SIDE NOTE OVER.
So Pumpkin Scissors, volume one. Every sound effect's translation is what looks to be the font Badaboom (you can find it easily online). I could see using this for big heavy sound effects... maybe explosions or the rumbling of a tank or something, but when the sound effect is for someone tossing in the bed, it looks really, really strange. I mean, why use the same heavy font for someone giggling as someone firing a canon? It just doesn't seem right. It's like font overkill, I guess. You wouldn't use a torch to light a birthday candle, and you shouldn't use heavy fonts for light sound effects. And then there is the naming issue! I'm used to the fansub versions of names for the characters, but I'm ready to admit those aren't always correct. Yes, I prefer "Orland" to "Oland," but yeah, his name is probably actually "Oland." But now I have no idea which names are the right ones. ADV brought out the Pumpkin Scissors anime around the time Del Rey brought out the manga. The names don't all match up. You would have thought that someone would have done the (probably pretty simple) work to figure out the official english spellings of the names. Now I'm left with, for some characters, three versions of their name: the fansub version, the Del Rey version, and the ADV version. And, would it have killed Del Rey or ADV to ask each other about the names? Even if they were somehow different from what they are supposed to be, at least they would be consistent!!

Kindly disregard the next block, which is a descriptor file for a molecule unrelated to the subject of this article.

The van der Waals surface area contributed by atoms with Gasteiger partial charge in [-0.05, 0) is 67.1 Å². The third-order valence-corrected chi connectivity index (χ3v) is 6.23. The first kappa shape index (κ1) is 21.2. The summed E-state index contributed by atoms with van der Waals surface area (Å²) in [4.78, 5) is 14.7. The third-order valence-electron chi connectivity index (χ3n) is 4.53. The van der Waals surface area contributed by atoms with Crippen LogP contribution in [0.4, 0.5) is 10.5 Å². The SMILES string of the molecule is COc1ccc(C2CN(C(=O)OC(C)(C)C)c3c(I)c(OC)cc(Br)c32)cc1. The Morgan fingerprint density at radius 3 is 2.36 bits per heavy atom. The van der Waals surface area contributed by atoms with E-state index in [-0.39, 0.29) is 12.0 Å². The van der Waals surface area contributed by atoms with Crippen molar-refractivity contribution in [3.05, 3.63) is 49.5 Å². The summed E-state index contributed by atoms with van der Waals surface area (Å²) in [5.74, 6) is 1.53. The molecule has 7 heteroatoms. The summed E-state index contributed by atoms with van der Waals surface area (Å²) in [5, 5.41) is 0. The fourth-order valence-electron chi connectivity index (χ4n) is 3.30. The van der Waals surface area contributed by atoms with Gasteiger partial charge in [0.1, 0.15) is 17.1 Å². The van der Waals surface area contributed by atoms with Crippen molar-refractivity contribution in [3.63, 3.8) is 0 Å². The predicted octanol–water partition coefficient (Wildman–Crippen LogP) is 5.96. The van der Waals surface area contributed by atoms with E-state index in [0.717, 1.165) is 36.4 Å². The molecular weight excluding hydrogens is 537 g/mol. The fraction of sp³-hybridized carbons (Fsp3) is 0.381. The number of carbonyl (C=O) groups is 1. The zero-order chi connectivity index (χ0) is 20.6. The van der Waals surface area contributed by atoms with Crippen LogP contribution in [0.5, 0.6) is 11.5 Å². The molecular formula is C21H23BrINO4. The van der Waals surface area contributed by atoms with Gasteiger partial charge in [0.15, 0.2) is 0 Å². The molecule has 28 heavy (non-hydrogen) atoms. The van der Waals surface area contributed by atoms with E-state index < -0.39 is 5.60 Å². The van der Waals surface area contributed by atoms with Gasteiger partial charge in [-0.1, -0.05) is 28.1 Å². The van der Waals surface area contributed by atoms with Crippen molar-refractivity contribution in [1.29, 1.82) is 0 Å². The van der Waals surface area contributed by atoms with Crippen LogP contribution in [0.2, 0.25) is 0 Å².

Next, we have Mushishi. A gorgeous series. I like the font they chose for the text, but their text placement is all over the place. Sometimes it's up at the top of speech bubbles, sometimes it's a the bottom. What happened to putting it in the middle? I don't think they're copying the Japanese version, either. I think they must be on something when it's time to letter. And another thing, what is with the font shrinking and expanding? I know I'm guilty of this too, but I think that text font size should be changed when the manner of speech is changed (like yelling or whispering), and sometimes when the speech bubble is way too big for the text. If that happens, I'll make it a little bigger. I generally try to follow what the Japanese volume does. Del Rey, why do you have to do this to Mushishi, of all series? Mushishi is on this pedestal for me... a beautiful, intriguing work with a light touch that needs to be worked on lightly. It shouldn't be a hard series to work with at all. I feel like Del Rey, or the letterers at least, have little to no respect for these series. It hurts me as a fan and as a graphic communication (almost) graduate that these pages are put together in what seems to be such a haphazard way.